Current Issues in Anthropology
A course taught by different members of the department and visiting faculty on various subjects not normally taught in regular courses.
An introduction to the analytical techniques that biological anthropologists apply to forensic (legal) cases. Topics include human osteology, the recovery of bodies, the analysis of life history, the reconstruction of causes of death, and various case studies where anthropologists have contributed significantly to solving forensic cases. Discussions will cover the limitations of forensic anthropology and the application of DNA recovery to skeletal/mummified materials. One three-hour seminar.
Fundamentals of Biological Anthropology
A survey of current data and debates in evolutionary theory, molecular anthropology, primate biology and behavior, primate and human evolution, and modern human biology and adaptation. One three-hour seminar.
The Anthropology of Development
Professor/InstructorCarolyn M. Rouse
Why do development projects fail? This course examines why well-meaning development experts get it wrong. It looks closely at what anthropologists mean by culture and why most development experts fail to attend to the cultural forces that hold communities together. By examining development projects from South Asia to the United States, students learn the relevance of exchange relations, genealogies, power, religion, and indigenous law.
Cultural Diversity: Money, Sex, Nation
Professor/InstructorJohn W. Borneman
This course explores the use of money, sex, and national belonging in processes of cultural diversification. Its focus is anthropological: making and understanding difference in space and time. Its method is primarily ethnographic: relating face-to-face or personal encounters to macro-political factors and to contemporary issues. Drawing from film, music, and selected readings, it examines how money, sex, and national form create value and interact to create people. Students will be asked to examine critically and reflexively their own prejudices as they influence the perception and evaluation of cultural differences. One three-hour seminar.
Ritual, Myth, and Worldview
An exploration of classic and modern theories of religion (belief, ritual, myth, worldview) as they pertain to a cross-cultural understanding of these phenomena. One 90-minute lecture, one 90-minute class.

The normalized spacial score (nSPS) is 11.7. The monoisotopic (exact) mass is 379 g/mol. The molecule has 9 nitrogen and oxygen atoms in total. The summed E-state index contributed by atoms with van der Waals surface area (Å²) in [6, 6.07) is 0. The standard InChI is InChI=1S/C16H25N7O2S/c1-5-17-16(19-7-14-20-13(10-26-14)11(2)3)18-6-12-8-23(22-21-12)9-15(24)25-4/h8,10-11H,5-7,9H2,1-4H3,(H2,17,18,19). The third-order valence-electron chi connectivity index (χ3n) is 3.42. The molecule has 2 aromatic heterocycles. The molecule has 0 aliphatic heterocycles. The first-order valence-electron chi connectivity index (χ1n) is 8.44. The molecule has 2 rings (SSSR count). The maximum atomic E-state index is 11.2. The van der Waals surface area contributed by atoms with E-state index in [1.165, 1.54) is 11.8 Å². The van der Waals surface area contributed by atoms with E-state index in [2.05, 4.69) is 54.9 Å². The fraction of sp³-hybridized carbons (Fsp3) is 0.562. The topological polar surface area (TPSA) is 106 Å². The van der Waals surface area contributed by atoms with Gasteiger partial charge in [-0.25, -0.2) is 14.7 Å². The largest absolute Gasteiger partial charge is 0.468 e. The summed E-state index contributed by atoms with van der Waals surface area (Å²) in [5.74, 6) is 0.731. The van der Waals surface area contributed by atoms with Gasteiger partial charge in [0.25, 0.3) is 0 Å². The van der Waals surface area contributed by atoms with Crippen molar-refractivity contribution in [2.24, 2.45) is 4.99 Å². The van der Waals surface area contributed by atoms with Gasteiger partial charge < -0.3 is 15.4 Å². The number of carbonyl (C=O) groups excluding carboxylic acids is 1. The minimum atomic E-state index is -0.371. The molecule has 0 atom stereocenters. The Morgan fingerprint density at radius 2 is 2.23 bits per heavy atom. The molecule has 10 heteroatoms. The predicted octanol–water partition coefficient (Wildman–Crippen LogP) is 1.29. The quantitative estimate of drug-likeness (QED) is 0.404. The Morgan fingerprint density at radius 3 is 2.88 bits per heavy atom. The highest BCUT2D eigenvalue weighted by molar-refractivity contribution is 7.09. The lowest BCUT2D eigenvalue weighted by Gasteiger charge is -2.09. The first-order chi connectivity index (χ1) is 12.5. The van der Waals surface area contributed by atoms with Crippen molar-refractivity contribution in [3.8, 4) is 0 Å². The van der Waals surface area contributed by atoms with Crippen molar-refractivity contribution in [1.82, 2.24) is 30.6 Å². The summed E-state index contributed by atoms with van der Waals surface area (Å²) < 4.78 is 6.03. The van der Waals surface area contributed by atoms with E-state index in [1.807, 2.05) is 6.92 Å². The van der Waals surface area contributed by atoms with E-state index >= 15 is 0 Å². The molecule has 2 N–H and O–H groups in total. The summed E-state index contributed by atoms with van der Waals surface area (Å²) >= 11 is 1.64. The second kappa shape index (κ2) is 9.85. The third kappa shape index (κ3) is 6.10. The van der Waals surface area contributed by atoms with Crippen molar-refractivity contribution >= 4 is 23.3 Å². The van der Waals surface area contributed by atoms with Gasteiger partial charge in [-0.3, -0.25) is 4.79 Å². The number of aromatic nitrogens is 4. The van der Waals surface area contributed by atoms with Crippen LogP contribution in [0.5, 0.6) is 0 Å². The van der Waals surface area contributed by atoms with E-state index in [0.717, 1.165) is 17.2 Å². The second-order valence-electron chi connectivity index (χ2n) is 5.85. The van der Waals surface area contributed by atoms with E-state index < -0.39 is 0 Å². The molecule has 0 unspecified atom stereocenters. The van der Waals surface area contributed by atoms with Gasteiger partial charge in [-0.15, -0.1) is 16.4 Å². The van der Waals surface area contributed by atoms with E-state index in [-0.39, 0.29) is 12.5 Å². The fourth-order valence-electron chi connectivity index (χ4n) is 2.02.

Japanese Society and Culture
Professor/InstructorAmy Beth Borovoy
An exploration of Japanese labor, gender and feminism, crime and social control, race and notions of homogeneity, nationalism and youth culture. The course considers Japan's struggle to come to terms with the West while at the same time integrating its past. It also looks at American misperceptions of Japanese society and economics. Two lectures, one preceptorial.
The Rights of Indigenous Peoples
Using American Indian sovereignty, Australian Aborigine land claims, the Canadian Bill of Rights, the Maori Treaty of Waitangi, and various international conventions, students will consider whether there is a fundamental right to cultural integrity, and the historical, legal, and ethical implications posed by the relations between modern states and their indigenous populations. One 90-minute lecture, one 90-minute class.
The Anthropology of Selected Regions
The significant impact of peoples of particular regions on the development of anthropological theory, method, and sensibility. Special attention to the dynamic precolonial history of the region and to political and religious movements in the contemporary context of rapid socioeconomic change.
Medicine and the Humanities
A course taught by different members of the department or visiting faculty on various subjects that connect student interests in the humanities with the sub-field of medical anthropology.
The Anthropology of Gender
Comparative perspectives on sexual divisions of labor, sex-based equality and inequality, and the cultural construction of "male'' and "female.'' Analysis of gender symbolism in myth and ritual, and of patterns of change in the political participation and power of the sexes. Two 90-minute lectures with discussion.
The Anthropology of Law
Professor/InstructorLauren Coyle Rosen
How do legal concepts and categories--such as rights, duties, obligations, liabilities, risks, injuries, evidence, redress, and even personhood--come to appear as fundamental, natural, or universal? How are seemingly essential natures of law, in fact, constructed and produced? What is the role of culture in fashioning key forms of consciousness, power, truth, freedom, violence, and justice? This course draws upon exemplary anthropological studies of law to investigate and illuminate the conceptions, operations, and transformations of law across many cultural and historical realms. The course also draws upon court cases and legal theory.
Pacific Islanders: Histories, Cultures, and Change
Professor/InstructorRena S. Lederman
This course concerns histories of Pacific Islanders from the first settlements through colonial rule. It will also look at the diversity of cultures and their sociocultural transformation in more recent times. Throughout the semester, we will also use Pacific ethnography to shed light on general questions concerning cultural difference, inequality, and issues of interpretation/translation. Two 90-minute classes.
Acting, Being, Doing, and Making: Introduction to Performance Studies
Professor/InstructorJill S. Dolan, Stacy E. Wolf
The place of performance--for example, Greek tragedy, Noh drama, modern dance, opera, performance art, crossdressing--within the social, political, cultural, and religious structures it has served. Perspectives from theater and dance history, classical and contemporary theory, and ancient and modern practice. Prerequisite: fulfillment of writing requirement. Two 90-minute seminars.